"The state doesn't have the right to mandate medication for individuals," Navickas said. "I'd be willing to go to the mat over this issue and I hope others on the City Council would too."

To bolster their position, critics point to a 2006 report by the National Research Council and a subsequent warning by the American Dental Association against using fluoridated water to mix infant formula, as formula made with fluoridated water contains up to 250 times more fluoride than mother's milk.

"The state Legislature is catering to special interests here rather than allowing for home-rule for cities," he said, noting that fluoride is a byproduct of phosphate fertilizer manufacturing.

Councilor Alice Hardesty said cities and the state are in a perennial battle over local control.

She said while the Democrat-led Legislature is doing "good work" to boost public schools' funding and extend health care coverage to the uninsured lawmakers continue to stymie local efforts to address bread-and-butter issues.

"There certainly isn't a commitment in the Legislature to let municipalities decide for themselves," she said. "They are trying to force fluoride down our throats, they won't allow us to even consider inclusionary zoning, and they won't let us charge a real estate transfer tax."

She said a real estate transfer fee, charged when property is sold or transferred, is a way for cities to boost affordable housing stock.

In a resolution urging the state Legislature to repeal the ban on imposing real estate transfer fees, the City Council said in April 2003, that: "Cities must have the financial resources to provide the basic public services that our citizens and businesses depend on, including affordable housing, and that make our communities desirable places to live and work."

Andy Shaw, a lobbyist for the League of Oregon Cities, said city councils around the state are the best suited to chart their community's course.

"There are 242 cities in Oregon, and they have different circumstances and different needs," Shaw said, adding that this session there has been more discussions of limiting local control than in sessions past.

"And that is concerning," he said.

Measure 37

Jackson County Commissioner Jack Walker said, "This is the worse I've seen state government."

Walker, who has served on the county's executive board since 1995, said the issue of local control being preempted by the state goes far deeper than fluoridation or even taxation.

He says that the Democratic-controlled Legislature flouts the will of voters, as evidenced by a bill passed by the House on May 4 that would ask voters amend Measure 37, Oregon's landmark property-rights law.

"This is the most ridiculous, unconstitutional process I have ever seen," Walker said.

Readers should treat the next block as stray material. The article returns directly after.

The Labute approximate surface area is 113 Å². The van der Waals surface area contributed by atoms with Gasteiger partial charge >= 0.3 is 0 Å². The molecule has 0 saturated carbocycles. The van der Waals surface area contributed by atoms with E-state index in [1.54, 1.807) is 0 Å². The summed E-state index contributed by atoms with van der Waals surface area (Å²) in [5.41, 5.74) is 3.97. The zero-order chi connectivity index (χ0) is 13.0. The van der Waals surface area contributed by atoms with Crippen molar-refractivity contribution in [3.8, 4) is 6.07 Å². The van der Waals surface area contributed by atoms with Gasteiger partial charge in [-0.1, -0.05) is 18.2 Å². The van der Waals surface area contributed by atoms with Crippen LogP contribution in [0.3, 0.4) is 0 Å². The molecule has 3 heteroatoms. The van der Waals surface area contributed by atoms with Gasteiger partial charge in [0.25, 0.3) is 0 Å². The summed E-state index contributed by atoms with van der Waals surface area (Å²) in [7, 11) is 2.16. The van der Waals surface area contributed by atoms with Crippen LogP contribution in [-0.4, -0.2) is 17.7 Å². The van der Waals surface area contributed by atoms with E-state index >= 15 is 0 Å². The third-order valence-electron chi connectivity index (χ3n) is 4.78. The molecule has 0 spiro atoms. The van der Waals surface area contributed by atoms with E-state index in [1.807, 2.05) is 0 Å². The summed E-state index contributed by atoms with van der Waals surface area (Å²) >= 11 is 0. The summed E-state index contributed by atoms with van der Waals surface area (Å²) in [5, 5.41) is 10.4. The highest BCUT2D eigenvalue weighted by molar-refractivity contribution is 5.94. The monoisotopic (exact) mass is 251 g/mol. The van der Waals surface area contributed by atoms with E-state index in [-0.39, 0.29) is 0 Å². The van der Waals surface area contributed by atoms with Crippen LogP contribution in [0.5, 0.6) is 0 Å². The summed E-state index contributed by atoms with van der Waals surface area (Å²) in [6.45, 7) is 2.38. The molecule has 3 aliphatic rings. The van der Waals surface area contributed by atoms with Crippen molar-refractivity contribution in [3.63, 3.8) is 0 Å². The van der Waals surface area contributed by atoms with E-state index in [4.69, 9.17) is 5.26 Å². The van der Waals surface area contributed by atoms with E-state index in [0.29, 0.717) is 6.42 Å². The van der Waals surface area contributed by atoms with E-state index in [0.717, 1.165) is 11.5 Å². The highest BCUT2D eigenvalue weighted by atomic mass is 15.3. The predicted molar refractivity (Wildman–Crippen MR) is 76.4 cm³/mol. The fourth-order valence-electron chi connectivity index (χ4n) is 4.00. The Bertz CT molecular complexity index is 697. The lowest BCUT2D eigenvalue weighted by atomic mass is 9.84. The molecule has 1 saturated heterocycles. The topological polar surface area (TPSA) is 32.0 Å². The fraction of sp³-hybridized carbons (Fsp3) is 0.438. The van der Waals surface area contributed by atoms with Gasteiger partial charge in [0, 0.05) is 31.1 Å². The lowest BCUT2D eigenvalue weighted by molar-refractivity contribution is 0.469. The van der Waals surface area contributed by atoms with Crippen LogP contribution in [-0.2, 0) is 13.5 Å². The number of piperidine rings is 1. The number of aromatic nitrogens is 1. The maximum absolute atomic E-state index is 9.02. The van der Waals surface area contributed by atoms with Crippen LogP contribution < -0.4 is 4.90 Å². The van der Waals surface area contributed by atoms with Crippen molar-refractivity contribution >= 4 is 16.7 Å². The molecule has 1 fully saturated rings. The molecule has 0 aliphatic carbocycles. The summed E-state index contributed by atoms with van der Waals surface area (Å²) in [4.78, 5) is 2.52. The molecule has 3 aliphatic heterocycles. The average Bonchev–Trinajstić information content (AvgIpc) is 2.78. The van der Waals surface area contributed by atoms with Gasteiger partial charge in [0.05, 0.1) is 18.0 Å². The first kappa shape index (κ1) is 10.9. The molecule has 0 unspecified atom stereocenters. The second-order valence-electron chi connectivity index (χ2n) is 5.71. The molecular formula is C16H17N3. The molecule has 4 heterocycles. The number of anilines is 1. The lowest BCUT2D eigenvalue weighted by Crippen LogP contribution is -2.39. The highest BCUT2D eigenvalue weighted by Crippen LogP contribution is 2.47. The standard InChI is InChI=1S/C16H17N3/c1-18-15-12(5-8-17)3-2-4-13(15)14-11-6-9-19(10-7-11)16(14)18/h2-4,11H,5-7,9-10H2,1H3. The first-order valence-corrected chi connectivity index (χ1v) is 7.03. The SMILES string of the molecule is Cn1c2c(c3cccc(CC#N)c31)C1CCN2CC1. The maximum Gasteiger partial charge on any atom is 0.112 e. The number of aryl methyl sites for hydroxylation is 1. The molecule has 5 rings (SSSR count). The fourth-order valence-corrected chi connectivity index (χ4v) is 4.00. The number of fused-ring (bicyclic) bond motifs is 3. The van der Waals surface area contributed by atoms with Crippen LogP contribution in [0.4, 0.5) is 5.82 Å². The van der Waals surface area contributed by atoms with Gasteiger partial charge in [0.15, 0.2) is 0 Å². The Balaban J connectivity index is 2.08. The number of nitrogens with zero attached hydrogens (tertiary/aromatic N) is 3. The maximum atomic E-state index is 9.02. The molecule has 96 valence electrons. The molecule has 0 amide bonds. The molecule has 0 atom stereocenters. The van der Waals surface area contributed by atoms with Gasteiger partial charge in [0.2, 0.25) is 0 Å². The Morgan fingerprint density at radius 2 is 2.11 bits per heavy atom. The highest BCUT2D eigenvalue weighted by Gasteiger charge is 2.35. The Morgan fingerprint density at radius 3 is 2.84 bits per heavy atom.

The proposal, outlined in House Bill 3540, would narrow the scope of the law in which landowners can seek government compensation if environmental restrictions have resulted in their property values being reduced.

In debate on the House Floor before the measure was approved 31-24 on a party line vote, Rep. Dennis Richardson, R-Central Point, said that the bill is "being sold as a solution" but will only deliver "broken promises for Oregonians."

The law, approved by 61 percent of statewide voters in 2004, says that if the government decides not to compensate a claimant that they must wave the restriction and allow the development.

Among the changes that voters may decide to make if the state Senate approves the bill: a simplified track for some landowners to build a maximum of three houses on their property if they can prove that they lost property value because of land-use restrictions.

Additionally, Walker said, the state's restrictions on logging have taken a toll on rural communities, including those in Jackson County.

"All they want to do is put their hand out and ask for more taxes," Walker said of the Legislature. "Let's get creative to find ways to raise revenue."

A long history

Former Ashland Mayor Cathy Shaw said the dynamic between cities and the state is no different now than it was during the 12 years she led the city &

from 1989 through 2000 &

during which time Republicans had control in the Legislature.

"Then, the Legislature was unable to organize a sock drawer; yet, were telling local government what they should and shouldn't do," said Shaw, now a Democratic campaign strategist.

It is understandable, she said, why industry groups go to the state Legislature to limit local power: It is easier for them to wage a single war in Salem than fight dozens of battles around the state at the local level.

Take Ashland's five-percent prepared food and beverage tax, which went into effect in 1993. She said the Oregon Restaurant Association unsuccessfully lobbied the Legislature to limit local ability to impose such levies after voters approved the tax.

"I always thought that it was a bit presumptuous for the state to come along and try to undo what we did," Shaw said.

Under the law, 80 percent of the tax food and beverage tax receipts go to help finance the city's wastewater treatment plant; the remainder is earmarked for open space acquisition. Last year, the tax &

that expires on Dec. 31, 2010 &

funneled $1.85 million into city coffers.

Former Ashland Mayor Alan DeBoer, who served four years after Shaw left office, said for the most part legislators listen to the state's mayors and city councils. He sees a "good push and take" relationship between state and local government.

"But there is no shortage of lobbyists looking out after their own interests," said DeBoer, owner of Town and Country Chevrolet in Ashland.

He said whether a city chooses to fluoridate its water ought to be a decision made locally, adding that it is "absolutely insane" that legislators would even consider forcing cities to fluoridate their water, as they have in the last three legislative sessions.

"It's just not worth the argument every two years," DeBoer said. "What I want is the Legislature to get the budget done, look out for my safety and go home."

covers the state Legislature for the Daily Tidings. Reach him at csrizo@hotmail.com.